Category Archives: Healthy Schools
In the past four years, the U.S. beverage industry defeated efforts to levy taxes on sugary beverage sales in 22 states and six cities. University of Minnesota Professor Sarah Gollust, PhD, a Robert Wood Johnson Foundation (RWJF) Health & Society Scholars alumna, is exploring strategies that might help to offset the industry's messaging. Gollust specializes in researching public opinion dynamics and obesity prevention.
In the fifth video in a series of RWJF Clinical Scholars Health Policy Podcasts, Clinical Scholar Chileshe Nkonde-Price, MD, interviews Gollust about her recent work.
The video is republished with permission from the Leonard Davis Institute.
Human Capital News Roundup: Soda taxes, suicide-prevention training, the environmental justice movement, and more.
Around the country, print, broadcast and online media outlets are covering the groundbreaking work of Robert Wood Johnson Foundation (RWJF) leaders, scholars, fellows and grantees. Some recent examples:
Michigan Radio reports on a study led by RWJF Clinical Scholars alumnus Aasim Padela, MD, MSc, that examined discrimination against American Muslims in health care settings and what providers can do to better meet the cultural needs of these patients. Read a post Padela wrote for the RWJF Human Capital Blog about the study.
A study co-authored by RWJF Harold Amos Medical Faculty Development Program alumnus Esteban Burchard, MD, MPH, finds that African American and Latino children whose mothers smoked during pregnancy are much more likely to suffer from acute asthma symptoms in their teen years than are children whose mothers did not smoke, Medical News Today reports.
Human Capital News Roundup: RWJF Scholars in the Media Discussing Children's Playgrounds, Women's Health Costs, and Much More
Here’s a sampling of recent news coverage of the work of Robert Wood Johnson Foundation Scholars and Fellows:
Robert Wood Johnson Foundation (RWJF) Senior Program Officer Maryjoan Ladden, PhD, RN, FAAN, was a guest blogger for The Doctor Weighs In, posting about the importance of interprofessional collaboration and coordination, drawing on the latest edition of Charting Nursing’s Future. Ladden is also an alumna of the RWJF Executive Nurse Fellows program.
RWJF Health & Society Scholars program National Advisory Committee member Amelie G. Ramirez, DrPH, wrote an op-ed for the Austin American Statesman about Salud America, an RWJF research network working to prevent obesity among Latino children.
Gary A. Taubes, MSE, MS, recipient of an RWJF Investigator Award in Health Policy Research, was featured in an Orlando Sentinel four-part special report about why so many Americans are obese. The series examined what we eat, the influence of heredity, lifestyle and the environment. Taubes is the author of “Why We Get Fat.” Read more about Taubes’ work.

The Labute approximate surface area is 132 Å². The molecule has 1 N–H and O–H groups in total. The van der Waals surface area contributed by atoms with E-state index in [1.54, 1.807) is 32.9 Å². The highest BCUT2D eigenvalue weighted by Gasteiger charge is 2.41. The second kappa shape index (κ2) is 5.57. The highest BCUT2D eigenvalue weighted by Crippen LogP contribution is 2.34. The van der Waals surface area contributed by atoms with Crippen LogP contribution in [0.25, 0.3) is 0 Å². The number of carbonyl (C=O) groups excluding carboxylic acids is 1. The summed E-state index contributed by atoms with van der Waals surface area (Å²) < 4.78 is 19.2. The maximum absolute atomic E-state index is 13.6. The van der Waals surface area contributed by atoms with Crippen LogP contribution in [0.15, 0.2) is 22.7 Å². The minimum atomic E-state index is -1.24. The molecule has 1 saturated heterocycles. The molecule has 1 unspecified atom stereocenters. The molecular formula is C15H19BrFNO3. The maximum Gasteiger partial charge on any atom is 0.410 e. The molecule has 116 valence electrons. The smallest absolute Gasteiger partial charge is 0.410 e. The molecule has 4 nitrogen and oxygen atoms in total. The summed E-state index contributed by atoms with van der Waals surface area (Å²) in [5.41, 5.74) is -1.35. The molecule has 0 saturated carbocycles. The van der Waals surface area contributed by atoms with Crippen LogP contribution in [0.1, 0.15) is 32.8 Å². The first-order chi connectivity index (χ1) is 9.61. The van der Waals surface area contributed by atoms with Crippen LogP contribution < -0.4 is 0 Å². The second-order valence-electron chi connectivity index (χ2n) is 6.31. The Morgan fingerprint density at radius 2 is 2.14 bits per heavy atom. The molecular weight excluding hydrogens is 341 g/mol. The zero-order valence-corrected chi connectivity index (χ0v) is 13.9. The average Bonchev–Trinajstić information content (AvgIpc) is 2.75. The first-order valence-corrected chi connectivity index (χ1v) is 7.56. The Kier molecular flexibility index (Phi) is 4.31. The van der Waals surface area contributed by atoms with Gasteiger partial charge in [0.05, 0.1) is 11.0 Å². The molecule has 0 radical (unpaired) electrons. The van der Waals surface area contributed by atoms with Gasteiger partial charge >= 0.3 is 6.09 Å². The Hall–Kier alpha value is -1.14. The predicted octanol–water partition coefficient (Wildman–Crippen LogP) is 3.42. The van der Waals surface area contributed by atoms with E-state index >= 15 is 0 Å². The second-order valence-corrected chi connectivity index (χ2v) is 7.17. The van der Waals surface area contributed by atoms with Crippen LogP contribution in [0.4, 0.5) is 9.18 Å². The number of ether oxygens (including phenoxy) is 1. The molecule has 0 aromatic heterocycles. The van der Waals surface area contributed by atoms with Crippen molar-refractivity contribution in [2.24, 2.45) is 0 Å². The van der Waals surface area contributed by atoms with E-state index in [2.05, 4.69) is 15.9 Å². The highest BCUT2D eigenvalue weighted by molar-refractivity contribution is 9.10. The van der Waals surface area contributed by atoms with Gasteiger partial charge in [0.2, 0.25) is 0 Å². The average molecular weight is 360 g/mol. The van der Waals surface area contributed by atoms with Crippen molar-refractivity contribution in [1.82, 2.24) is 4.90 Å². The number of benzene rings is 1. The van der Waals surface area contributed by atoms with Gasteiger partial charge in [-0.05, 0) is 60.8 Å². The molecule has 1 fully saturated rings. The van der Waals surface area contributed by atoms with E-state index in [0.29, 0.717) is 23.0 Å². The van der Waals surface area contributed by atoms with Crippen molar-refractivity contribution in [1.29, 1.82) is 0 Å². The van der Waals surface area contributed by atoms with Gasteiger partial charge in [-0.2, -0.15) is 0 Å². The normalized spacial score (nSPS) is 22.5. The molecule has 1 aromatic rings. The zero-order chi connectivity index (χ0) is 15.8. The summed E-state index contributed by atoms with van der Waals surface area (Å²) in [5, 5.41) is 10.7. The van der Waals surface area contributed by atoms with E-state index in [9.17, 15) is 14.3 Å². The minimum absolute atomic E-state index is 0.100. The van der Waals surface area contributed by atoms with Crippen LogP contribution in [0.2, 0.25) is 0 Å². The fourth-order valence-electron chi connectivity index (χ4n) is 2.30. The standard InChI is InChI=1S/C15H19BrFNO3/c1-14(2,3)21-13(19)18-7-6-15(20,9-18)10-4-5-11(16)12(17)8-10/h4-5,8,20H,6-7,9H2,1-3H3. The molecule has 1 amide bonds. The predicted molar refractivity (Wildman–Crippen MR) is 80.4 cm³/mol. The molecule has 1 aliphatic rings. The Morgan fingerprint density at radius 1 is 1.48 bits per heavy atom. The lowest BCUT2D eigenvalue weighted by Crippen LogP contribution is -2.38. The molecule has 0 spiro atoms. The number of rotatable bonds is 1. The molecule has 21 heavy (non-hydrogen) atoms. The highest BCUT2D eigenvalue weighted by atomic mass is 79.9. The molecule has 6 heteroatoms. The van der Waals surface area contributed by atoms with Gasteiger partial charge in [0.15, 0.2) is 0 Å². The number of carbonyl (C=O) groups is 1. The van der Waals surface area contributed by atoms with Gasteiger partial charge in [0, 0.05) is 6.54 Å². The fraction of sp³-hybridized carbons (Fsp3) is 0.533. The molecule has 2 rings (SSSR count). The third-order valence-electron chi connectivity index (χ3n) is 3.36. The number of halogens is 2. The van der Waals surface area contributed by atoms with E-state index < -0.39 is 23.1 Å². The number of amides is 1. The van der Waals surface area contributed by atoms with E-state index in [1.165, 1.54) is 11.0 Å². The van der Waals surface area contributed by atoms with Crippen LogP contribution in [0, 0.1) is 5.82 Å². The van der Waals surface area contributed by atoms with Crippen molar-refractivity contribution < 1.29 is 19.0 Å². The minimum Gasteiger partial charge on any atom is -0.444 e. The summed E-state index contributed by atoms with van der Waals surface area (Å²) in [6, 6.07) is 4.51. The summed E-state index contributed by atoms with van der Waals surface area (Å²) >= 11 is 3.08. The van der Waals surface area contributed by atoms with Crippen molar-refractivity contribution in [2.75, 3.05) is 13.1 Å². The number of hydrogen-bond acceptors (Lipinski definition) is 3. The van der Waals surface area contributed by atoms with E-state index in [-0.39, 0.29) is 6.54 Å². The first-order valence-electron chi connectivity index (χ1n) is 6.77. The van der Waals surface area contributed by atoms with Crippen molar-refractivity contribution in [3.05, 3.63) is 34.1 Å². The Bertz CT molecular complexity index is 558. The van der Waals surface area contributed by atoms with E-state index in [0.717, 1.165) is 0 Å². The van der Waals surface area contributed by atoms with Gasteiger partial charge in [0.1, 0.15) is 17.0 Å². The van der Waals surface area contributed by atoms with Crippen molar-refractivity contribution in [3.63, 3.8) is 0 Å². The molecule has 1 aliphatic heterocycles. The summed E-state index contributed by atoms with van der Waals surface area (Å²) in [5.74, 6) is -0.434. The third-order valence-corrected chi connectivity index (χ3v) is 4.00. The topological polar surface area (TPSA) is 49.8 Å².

The reasons that some playgrounds don’t appeal to children are explored in new research by RWJF Physician Faculty Scholars alumna Kristen A. Copeland, MD, FAAP. MedPage Today reports on the study’s findings. Reuters and United Press International (UPI) also reported on Copeland’s research. Read about Copeland’s research on factors that impede physical activity in child care settings.
As we head into 2012, the Human Capital Blog asked Robert Wood Johnson Foundation (RWJF) staff, program directors, scholars and grantees to share their New Year’s resolutions for our health care system, and what they think should be the priorities for action in the New Year. This post is by by Rashawn Ray, PhD, RWJF Scholar in Health Policy Research, University of California, Berkeley.
My New Year's resolution for the United States health care system is to more systematically include physical activity to get people moving to a healthier lifestyle. The health care system is more than markets and insurance. It includes prevention, maintenance and community resources to get people healthy and keep them that way. Physical activity is one key way to accomplish these goals.
Physical activity increases life expectancy, reduces the likelihood of obesity, some cancers, and chronic diseases (e.g., type-2 diabetes, hypertension, cardiovascular disease), improves self-rated health, mental health and quality of life, enhances productivity at work, helps maintain full functioning and independence among the elderly, and decreases the costs of late life care.
Despite these benefits, 60 percent of adults do not engage in the recommended amount of physical activity, which is at least 30 minutes per day, five times per week. Like other outcomes, there is a racial difference in who attains the recommended amount of physical activity. Roughly 50 percent of blacks are physically inactive, compared to one-third of whites. These percentages correspond to the percentage of individuals who are obese.
February's RWJF Clinical Scholars Health Policy Podcast Focuses on Philadelphia's Fight Against Childhood Obesity
In this month’s RWJF Clinical Scholars Health Policy Podcast former RWJF Clinical Scholar Donald Schwarz, M.D., M.B.A., (University of Pennsylvania, 1985-1987), Philadelphia Health Commissioner and Deputy Mayor for Health and Opportunity, discusses his work combating the childhood obesity epidemic in Philadelphia, touching on that effort’s controversial soda tax. In his conversation with podcast series host, Matthew Press, M.D., Schwarz also talks about the impact of health care reform at the city health level, and the learning curve required to transition from a career in academia to government service.